BRICS are a work in progress. There is very little institutional solidity to the BRICS right now – their first intergovernmental institution, the BRICS bank, has just named its President and has not yet lent a penny. Very few people, if any, can be said to have been impacted by a “BRICS” decision. But civil society organisations have witnessed the impact of the BRICS in Africa, and sense where things are heading – and have reasons for cheers and for fears.

A story told about a bus: One day a bus was driving in the pouring rain, and as it drove towards its next stop, the people inside the bus, said ‘Don’t stop, if you let those people on it will be cramped and they will get us dirty.’ But the people at the bus stop called out ‘Please stop, we are cold and wet, and there is room enough for all.’ The bus stopped and the people got on, but when they got to the next stop there were more people asking to get on and those same people who had just got on said of those outside, ‘Don’t stop, if you let them on it will be cramped and they will get us dirty.’ Are the BRICS challenging the old G7 elite, so that all countries can get on the bus, or are they joining to form a new elite that will keep others off the bus and in the rain?

What will be the character of the relationships between BRICS countries and poorer developing countries: respect, or domination? To the BRICS bank pledge that it will be client-centred, people asked “who is the client?” A participant summed up the impact of a mining project in her locality that is backed by a number of BRICS countries: “Poisoned water. Poisoned air. Forced displacement. Abuse of workers. Non-payment of taxes. A crack down on protest.” She asked: “Is this South-South? Is this cooperation?” There were other, positive, stories too – of projects supporting family farming and genuine technology transfer. These different examples provided an opportunity for participants to sketch out both their no and their yes. Yes to investment, no to landgrabbing. Yes to welcoming companies, no to accepting tax avoidance. Yes to growth, no to dangerously widening inequality. Yes to agreements reached by consent, no to force. Yes to getting rid of the old elite, no to a new elite. Yes to the Bandung Conference of 1955, no to the Berlin Conference of 1884-5.

The most important solidarity, it was said, is between people. A couple of weeks ago in Brazil, members of the landless movement told me about how they had been right to celebrate when Lula swept into the Presidency, but wrong to assume that all that mattered was who was in power. The work of civil society in challenging the powerful must go on whoever the powerful are and wherever they are from. Last week’s meeting in Maputo reaffirmed that truth for international engagement too.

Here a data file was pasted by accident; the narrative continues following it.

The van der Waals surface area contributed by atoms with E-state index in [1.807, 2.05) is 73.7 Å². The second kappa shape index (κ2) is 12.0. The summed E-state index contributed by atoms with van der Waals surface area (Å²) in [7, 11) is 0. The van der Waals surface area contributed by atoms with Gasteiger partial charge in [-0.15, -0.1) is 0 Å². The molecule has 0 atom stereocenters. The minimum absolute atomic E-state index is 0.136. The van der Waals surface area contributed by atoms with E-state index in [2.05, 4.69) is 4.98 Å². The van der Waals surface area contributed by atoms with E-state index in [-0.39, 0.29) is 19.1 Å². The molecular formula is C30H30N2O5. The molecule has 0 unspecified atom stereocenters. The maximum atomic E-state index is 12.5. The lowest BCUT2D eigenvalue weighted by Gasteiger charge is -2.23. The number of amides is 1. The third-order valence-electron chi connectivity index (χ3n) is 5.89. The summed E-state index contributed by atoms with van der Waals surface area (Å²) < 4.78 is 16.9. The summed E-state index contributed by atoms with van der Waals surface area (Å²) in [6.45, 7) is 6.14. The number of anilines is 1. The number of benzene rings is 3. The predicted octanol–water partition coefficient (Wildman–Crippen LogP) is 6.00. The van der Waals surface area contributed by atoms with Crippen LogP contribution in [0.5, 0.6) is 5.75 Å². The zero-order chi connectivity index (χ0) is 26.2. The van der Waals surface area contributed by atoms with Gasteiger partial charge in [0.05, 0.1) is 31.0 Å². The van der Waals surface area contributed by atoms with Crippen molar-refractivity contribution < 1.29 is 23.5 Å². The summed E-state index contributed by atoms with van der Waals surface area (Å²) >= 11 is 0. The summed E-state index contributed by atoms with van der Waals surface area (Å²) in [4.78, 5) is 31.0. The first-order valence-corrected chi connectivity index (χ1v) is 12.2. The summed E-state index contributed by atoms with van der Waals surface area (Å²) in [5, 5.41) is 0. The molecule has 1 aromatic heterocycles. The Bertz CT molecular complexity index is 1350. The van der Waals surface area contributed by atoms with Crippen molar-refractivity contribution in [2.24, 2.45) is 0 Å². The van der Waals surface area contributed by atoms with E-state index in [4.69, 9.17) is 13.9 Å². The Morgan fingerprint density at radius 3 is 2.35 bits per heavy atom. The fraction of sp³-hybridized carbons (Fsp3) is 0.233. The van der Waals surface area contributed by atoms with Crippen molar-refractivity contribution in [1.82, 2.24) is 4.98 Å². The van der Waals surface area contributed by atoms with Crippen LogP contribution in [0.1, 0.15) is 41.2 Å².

A key aspect of the discussions was the need to go beyond making policy recommendations to the BRICS. Emphasis was placed on self-determination. No one – from the West, the East, the North, or the South – is coming to save anyone. BRICS do represent a challenge to the old order but the economic logic they represent is similar. The concentration of power and wealth in the hands of the few will not be undermined by the rise of the BRICS, but it can be challenged by citizens. Communities need to set out, together: What is the development we want? How do we strengthen our power? So that whoever comes, from wherever, will see that guests are welcome but exploitation will be difficult to get away with. As the defeat of colonialism showed, the power of the people is stronger than the people in power.

5 flashing warning lights on the dashboard of the global humanitarian system

In case you hadn’t noticed, these are extraordinary times for the global emergency relief system, which has never looked more overstretched. 5 facts lifted from a new paper by my CIC colleagues Sarah Hearn and Alison Burt:

1. 76 million people now depend on the humanitarian system. A decade ago, the figure was 26 million.

2. The number of forced displaced people has more than doubled over the MDG era –  from 20 million in 1999 to more than 51 million at the end of last year.

3. The cost of global emergency assistance is now $18 billion – a more than threefold increase from the $5 billion it cost in 2000.

4. Internally displaced people now outnumber international refugees by a factor of 2 to 1 (24 million IDPs versus 12 million refugees – in 2000 it was 6 million IDPs and 12 million refugees).

5. The average displacement of a refugee now lasts for 17 years.

When we talk about ways of assisting the hardest to reach of the people living in poverty around the world, it’s often not governments or development actors but the humanitarian system that are delivering the basic services. So if the world is serious about the SDG aim of leaving no one behind, then this is where we have to start.

Back in 2005, UN emergency relief coordinator Jan Egeland led a massive push to upgrade the humanitarian system. With next year’s World Humanitarian Summit coming up, it’s high time that the UN embarked on a similarly ambitious effort again.